Cross-posted at A New Jersey Farmer
If Governor Chris Christie thought that Thursday’s news conference, that turned into a two-hour fiasco of alternately blaming others and apologizing without remorse, was going to be the end of the story about the GWBridge lane closures, then he was clearly mistaken. As usual with a scandal, the more we know, the more we want to know.
For example, who actually texted David Wildstein that they were smiling at the traffic jam? This is going to be interesting because presumably it wasn’t Bridget Anne Kelly, the Christie aide who went from loyal and brilliant early in the week to “stupid” and “deceitful” at the press conference. And speaking of Kelly, why didn’t Christie speak to her before firing her? What kind of prosecutor assumes guilt first and worries about whether they’re being just later? Answer: A prosecutor like Christie who obviously doesn’t care about the truth.
Questions about Christie’s political future are also a main topic, as this scandal shows that he either doesn’t have control over his own aides, or that he sent a message to them that this was politically acceptable behavior. In any case, this has severely damaged his national reputation. Conservatives were always wary of him; now moderates might be scared off by a man who has been resolute in the past, but just might have spilled over into vindictive in the national mind.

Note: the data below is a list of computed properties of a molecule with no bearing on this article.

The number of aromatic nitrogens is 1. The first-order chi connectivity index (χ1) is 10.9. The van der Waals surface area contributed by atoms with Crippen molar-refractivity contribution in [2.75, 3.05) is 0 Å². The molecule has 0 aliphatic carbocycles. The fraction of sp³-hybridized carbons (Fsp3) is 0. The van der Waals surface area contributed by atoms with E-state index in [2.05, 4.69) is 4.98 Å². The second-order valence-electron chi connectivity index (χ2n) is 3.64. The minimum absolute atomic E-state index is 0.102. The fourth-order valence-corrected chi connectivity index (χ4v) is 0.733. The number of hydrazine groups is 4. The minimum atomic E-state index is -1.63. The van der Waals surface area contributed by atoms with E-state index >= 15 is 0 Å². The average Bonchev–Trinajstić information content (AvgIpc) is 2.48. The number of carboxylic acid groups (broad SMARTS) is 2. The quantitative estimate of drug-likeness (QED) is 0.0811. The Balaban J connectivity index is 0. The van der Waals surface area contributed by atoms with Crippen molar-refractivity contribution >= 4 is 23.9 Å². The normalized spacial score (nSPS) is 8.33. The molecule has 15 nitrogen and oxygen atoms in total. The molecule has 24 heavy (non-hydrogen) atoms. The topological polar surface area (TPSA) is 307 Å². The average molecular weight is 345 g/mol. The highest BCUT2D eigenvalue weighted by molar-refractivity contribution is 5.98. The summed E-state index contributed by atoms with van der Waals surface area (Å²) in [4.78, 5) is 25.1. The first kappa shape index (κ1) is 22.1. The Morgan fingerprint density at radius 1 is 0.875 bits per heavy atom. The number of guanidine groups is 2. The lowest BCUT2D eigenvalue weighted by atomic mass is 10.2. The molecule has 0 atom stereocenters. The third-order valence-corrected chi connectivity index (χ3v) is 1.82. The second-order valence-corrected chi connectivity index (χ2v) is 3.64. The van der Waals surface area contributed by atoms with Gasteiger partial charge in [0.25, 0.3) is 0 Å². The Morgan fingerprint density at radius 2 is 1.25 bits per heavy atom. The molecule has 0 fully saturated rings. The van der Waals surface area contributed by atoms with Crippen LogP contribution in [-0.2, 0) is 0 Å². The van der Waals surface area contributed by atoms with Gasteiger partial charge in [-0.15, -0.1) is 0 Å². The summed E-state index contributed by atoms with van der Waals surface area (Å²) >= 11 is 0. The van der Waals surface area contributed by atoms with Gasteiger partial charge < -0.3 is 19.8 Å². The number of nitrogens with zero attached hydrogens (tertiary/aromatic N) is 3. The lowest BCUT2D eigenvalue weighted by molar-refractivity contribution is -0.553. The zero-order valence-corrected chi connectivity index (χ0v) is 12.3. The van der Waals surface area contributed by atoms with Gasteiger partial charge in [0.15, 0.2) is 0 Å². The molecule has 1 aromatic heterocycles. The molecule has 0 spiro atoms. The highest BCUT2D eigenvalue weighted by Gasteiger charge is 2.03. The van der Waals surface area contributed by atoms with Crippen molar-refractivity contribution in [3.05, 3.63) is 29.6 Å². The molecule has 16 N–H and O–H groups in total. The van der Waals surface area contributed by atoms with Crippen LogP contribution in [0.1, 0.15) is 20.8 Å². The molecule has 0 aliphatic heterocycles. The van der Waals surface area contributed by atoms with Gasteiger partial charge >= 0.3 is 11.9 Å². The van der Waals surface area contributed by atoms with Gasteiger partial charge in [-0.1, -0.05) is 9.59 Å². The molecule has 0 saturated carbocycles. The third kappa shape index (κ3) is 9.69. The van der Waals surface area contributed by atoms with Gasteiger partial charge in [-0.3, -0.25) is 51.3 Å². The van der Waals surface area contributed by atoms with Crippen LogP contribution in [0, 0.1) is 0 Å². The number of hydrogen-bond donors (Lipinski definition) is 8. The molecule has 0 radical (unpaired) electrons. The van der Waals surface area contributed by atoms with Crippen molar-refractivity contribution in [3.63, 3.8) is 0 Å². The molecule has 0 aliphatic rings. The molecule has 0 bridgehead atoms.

But the worst aspect at this point is that mayors from across New Jersey are now reviewing events of the past year and wondering if the negative attention they’ve received from Trenton is a result of them not endorsing Christie or running afoul of him because they disagreed with his decisions. This is the atmosphere that the governor has created for himself. Yes, his YouTube videos were entertaining for his supporters, but they are now a liability because, together with this scandal, they show a man who has no tolerance for opposition. That’s dangerous for a man who wants to be president.
It will be interesting to see what new information comes out about this and whether the narrative as we imagine it today has more moving parts to it.
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